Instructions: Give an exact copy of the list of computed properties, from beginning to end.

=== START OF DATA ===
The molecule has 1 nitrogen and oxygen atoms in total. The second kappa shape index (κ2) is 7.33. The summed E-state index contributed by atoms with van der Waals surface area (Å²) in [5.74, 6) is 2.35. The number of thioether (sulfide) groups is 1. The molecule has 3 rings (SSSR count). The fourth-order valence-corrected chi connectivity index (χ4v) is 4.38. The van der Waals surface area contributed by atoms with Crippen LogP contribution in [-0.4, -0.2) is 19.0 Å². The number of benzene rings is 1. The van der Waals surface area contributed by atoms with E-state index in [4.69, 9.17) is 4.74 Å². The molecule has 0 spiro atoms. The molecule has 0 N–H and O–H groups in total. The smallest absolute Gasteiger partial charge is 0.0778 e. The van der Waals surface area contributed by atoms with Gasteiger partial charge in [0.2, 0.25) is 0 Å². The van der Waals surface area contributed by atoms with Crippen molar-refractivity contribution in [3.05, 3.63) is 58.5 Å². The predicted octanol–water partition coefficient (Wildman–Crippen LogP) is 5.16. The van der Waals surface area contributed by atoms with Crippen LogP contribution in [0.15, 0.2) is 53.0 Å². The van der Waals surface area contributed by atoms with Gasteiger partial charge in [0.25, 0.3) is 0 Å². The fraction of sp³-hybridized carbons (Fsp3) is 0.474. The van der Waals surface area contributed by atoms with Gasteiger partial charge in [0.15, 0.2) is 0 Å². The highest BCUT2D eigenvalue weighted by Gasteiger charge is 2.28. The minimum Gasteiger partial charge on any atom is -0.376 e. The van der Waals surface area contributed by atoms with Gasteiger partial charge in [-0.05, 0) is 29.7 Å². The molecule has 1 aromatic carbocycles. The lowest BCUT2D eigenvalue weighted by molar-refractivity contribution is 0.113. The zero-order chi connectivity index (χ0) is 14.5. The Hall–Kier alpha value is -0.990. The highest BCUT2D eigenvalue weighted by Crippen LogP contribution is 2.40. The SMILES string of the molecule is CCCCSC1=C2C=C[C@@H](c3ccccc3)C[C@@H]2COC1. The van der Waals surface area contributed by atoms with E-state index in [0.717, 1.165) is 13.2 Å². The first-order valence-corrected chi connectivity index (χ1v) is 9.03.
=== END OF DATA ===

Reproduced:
The molecule has 1 nitrogen and oxygen atoms in total. The second kappa shape index (κ2) is 7.33. The summed E-state index contributed by atoms with van der Waals surface area (Å²) in [5.74, 6) is 2.35. The number of thioether (sulfide) groups is 1. The molecule has 3 rings (SSSR count). The fourth-order valence-corrected chi connectivity index (χ4v) is 4.38. The van der Waals surface area contributed by atoms with Crippen LogP contribution in [-0.4, -0.2) is 19.0 Å². The number of benzene rings is 1. The van der Waals surface area contributed by atoms with E-state index in [4.69, 9.17) is 4.74 Å². The molecule has 0 spiro atoms. The molecule has 0 N–H and O–H groups in total. The smallest absolute Gasteiger partial charge is 0.0778 e. The van der Waals surface area contributed by atoms with Gasteiger partial charge in [0.2, 0.25) is 0 Å². The van der Waals surface area contributed by atoms with Crippen molar-refractivity contribution in [3.05, 3.63) is 58.5 Å². The predicted octanol–water partition coefficient (Wildman–Crippen LogP) is 5.16. The van der Waals surface area contributed by atoms with Crippen LogP contribution in [0.15, 0.2) is 53.0 Å². The van der Waals surface area contributed by atoms with Gasteiger partial charge in [0.25, 0.3) is 0 Å². The fraction of sp³-hybridized carbons (Fsp3) is 0.474. The van der Waals surface area contributed by atoms with Gasteiger partial charge in [0.15, 0.2) is 0 Å². The highest BCUT2D eigenvalue weighted by Gasteiger charge is 2.28. The minimum Gasteiger partial charge on any atom is -0.376 e. The van der Waals surface area contributed by atoms with Gasteiger partial charge in [-0.05, 0) is 29.7 Å². The molecule has 1 aromatic carbocycles. The lowest BCUT2D eigenvalue weighted by molar-refractivity contribution is 0.113. The zero-order chi connectivity index (χ0) is 14.5. The Hall–Kier alpha value is -0.990. The highest BCUT2D eigenvalue weighted by Crippen LogP contribution is 2.40. The SMILES string of the molecule is CCCCSC1=C2C=C[C@@H](c3ccccc3)C[C@@H]2COC1. The van der Waals surface area contributed by atoms with E-state index in [0.717, 1.165) is 13.2 Å². The first-order valence-corrected chi connectivity index (χ1v) is 9.03.